By the way, I hate “R.O.W.” as designation for “rest of world.” The rest of the world comes up with ideas that have to be heard when you are part of an international company.
CP: What led you to start a specimen storage company?
FJM: At Central Labs (Covance), we stored millions of samples as a complicated diversion, it wasn’t our core business. Soon, more and more companies were talking about biomarkers in the blood – and I realized that the biopharmaceutical industry would need a very high quality place to store more and more samples for longer periods of time. At BioStorage, we offer impeccable quality, impeccable recordkeeping and impeccable transportation of specimens, a standard above that currently available in industry and academia. Today we have 130 customers, many millions of samples and competitors popping up on the landscape.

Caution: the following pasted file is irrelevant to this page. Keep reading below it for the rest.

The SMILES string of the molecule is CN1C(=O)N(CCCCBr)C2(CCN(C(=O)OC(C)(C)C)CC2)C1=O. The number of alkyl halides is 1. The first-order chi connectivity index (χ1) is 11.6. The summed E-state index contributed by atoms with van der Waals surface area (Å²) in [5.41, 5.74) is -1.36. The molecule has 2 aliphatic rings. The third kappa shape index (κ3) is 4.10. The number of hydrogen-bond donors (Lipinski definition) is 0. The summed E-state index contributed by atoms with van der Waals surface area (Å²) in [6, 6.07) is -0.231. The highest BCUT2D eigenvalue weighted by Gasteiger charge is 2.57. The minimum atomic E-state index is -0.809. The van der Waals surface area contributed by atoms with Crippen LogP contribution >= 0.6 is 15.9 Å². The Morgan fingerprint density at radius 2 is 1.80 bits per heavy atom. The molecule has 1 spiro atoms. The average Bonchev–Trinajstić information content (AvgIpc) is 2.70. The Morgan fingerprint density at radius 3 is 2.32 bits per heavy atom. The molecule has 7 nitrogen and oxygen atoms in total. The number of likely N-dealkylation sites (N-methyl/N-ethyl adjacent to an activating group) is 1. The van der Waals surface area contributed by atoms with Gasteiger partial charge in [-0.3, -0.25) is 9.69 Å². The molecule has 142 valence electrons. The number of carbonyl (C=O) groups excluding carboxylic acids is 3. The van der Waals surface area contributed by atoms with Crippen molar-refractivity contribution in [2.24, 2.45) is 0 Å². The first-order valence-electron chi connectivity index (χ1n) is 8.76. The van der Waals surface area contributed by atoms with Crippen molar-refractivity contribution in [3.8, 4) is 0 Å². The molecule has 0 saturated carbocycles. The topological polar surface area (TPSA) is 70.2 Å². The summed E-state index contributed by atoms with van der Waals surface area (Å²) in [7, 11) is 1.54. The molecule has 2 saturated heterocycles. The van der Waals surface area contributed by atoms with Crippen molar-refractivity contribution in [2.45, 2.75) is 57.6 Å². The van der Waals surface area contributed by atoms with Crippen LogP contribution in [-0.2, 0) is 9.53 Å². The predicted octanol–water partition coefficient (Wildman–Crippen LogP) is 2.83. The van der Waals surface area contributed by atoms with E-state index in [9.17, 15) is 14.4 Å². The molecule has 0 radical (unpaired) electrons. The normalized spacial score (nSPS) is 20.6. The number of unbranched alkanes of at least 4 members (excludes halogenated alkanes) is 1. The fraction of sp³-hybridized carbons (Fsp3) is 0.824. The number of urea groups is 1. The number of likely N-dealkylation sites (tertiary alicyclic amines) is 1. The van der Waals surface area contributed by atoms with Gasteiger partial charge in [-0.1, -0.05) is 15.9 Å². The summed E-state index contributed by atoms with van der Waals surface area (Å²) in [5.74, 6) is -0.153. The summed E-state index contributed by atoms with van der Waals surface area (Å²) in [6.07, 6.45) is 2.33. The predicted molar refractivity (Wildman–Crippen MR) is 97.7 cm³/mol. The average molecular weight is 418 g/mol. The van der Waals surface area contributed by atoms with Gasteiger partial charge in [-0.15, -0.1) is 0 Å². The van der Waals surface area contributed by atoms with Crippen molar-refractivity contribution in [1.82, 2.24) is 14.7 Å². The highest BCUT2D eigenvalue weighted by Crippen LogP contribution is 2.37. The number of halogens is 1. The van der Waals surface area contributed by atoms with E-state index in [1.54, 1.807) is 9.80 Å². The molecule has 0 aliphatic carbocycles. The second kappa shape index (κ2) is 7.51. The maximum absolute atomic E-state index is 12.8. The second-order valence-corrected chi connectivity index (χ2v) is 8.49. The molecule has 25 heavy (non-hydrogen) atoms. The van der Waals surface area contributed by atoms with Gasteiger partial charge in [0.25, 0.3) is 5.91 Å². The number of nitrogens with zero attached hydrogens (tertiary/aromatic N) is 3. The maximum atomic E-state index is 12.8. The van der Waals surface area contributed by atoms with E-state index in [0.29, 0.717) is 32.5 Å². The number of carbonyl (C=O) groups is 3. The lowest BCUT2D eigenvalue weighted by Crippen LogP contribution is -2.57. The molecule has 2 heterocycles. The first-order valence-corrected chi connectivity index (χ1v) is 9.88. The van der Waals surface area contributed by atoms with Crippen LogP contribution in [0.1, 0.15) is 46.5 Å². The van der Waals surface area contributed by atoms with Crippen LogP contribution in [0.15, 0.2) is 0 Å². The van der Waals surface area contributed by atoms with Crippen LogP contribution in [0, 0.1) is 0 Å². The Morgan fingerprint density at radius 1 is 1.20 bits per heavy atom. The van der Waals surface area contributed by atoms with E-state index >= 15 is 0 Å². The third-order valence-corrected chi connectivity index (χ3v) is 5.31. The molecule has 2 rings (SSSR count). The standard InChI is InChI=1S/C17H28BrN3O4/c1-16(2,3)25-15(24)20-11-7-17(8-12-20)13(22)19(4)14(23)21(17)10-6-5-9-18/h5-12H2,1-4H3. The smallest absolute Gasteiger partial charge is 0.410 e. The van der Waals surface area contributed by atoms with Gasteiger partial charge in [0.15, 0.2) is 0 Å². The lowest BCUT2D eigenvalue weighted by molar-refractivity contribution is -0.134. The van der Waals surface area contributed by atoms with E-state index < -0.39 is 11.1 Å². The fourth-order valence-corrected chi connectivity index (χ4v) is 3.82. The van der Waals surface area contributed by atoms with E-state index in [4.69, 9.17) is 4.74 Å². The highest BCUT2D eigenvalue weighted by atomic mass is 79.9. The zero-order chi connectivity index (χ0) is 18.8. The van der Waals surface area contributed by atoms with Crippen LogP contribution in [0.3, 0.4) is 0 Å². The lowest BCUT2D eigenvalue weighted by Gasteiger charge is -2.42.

CP: What philosophies or words of wisdom would you offer to other entrepreneurs in the biopharmaceutical landscape?
FJM: First, it’s a dangerous mistake to start a business without a large client as your foundation. And as an add-on to that point, it’s amazingly easy to wind up not having enough cash. Cash REALLY is king. Also, if you’re coming from a big company, you may not realize how unimportant you are as a small business owner. Accept that you are small and that you may need to start with small clients. Never forget that customers must always come first. And finally, executives often forget to plan, especially early on in business. Fortunately, we had a business continuity plan from day one. So, when an electrician blew up our electrical system, we had a contingency and didn’t lose a sample! I can’t emphasize enough how critical it is to have a back-up plan early on.